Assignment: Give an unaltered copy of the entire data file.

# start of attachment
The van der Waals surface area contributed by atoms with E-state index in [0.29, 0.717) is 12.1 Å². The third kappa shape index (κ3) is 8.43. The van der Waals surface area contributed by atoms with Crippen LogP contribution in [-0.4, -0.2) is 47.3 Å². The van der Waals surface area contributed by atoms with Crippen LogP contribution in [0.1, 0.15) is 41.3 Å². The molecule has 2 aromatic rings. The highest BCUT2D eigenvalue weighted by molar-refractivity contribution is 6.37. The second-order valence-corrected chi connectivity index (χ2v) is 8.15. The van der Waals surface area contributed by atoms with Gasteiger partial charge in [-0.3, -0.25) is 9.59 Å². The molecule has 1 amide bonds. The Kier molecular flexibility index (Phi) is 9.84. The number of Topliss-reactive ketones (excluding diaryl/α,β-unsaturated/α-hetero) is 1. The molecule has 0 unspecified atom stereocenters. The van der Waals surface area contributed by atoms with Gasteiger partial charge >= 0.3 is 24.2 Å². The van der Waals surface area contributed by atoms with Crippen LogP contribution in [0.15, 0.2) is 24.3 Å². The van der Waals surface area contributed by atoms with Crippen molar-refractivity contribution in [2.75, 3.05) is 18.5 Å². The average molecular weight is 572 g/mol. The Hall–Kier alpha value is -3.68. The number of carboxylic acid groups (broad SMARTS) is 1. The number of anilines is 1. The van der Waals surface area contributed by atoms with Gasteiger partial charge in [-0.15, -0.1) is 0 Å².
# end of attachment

The van der Waals surface area contributed by atoms with E-state index in [0.29, 0.717) is 12.1 Å². The third kappa shape index (κ3) is 8.43. The van der Waals surface area contributed by atoms with Crippen LogP contribution in [-0.4, -0.2) is 47.3 Å². The van der Waals surface area contributed by atoms with Crippen LogP contribution in [0.1, 0.15) is 41.3 Å². The molecule has 2 aromatic rings. The highest BCUT2D eigenvalue weighted by molar-refractivity contribution is 6.37. The second-order valence-corrected chi connectivity index (χ2v) is 8.15. The van der Waals surface area contributed by atoms with Gasteiger partial charge in [-0.3, -0.25) is 9.59 Å². The molecule has 1 amide bonds. The Kier molecular flexibility index (Phi) is 9.84. The number of Topliss-reactive ketones (excluding diaryl/α,β-unsaturated/α-hetero) is 1. The molecule has 0 unspecified atom stereocenters. The van der Waals surface area contributed by atoms with Gasteiger partial charge >= 0.3 is 24.2 Å². The van der Waals surface area contributed by atoms with Crippen LogP contribution in [0.15, 0.2) is 24.3 Å². The van der Waals surface area contributed by atoms with Crippen molar-refractivity contribution in [2.75, 3.05) is 18.5 Å². The average molecular weight is 572 g/mol. The Hall–Kier alpha value is -3.68. The number of carboxylic acid groups (broad SMARTS) is 1. The number of anilines is 1. The van der Waals surface area contributed by atoms with Gasteiger partial charge in [-0.15, -0.1) is 0 Å².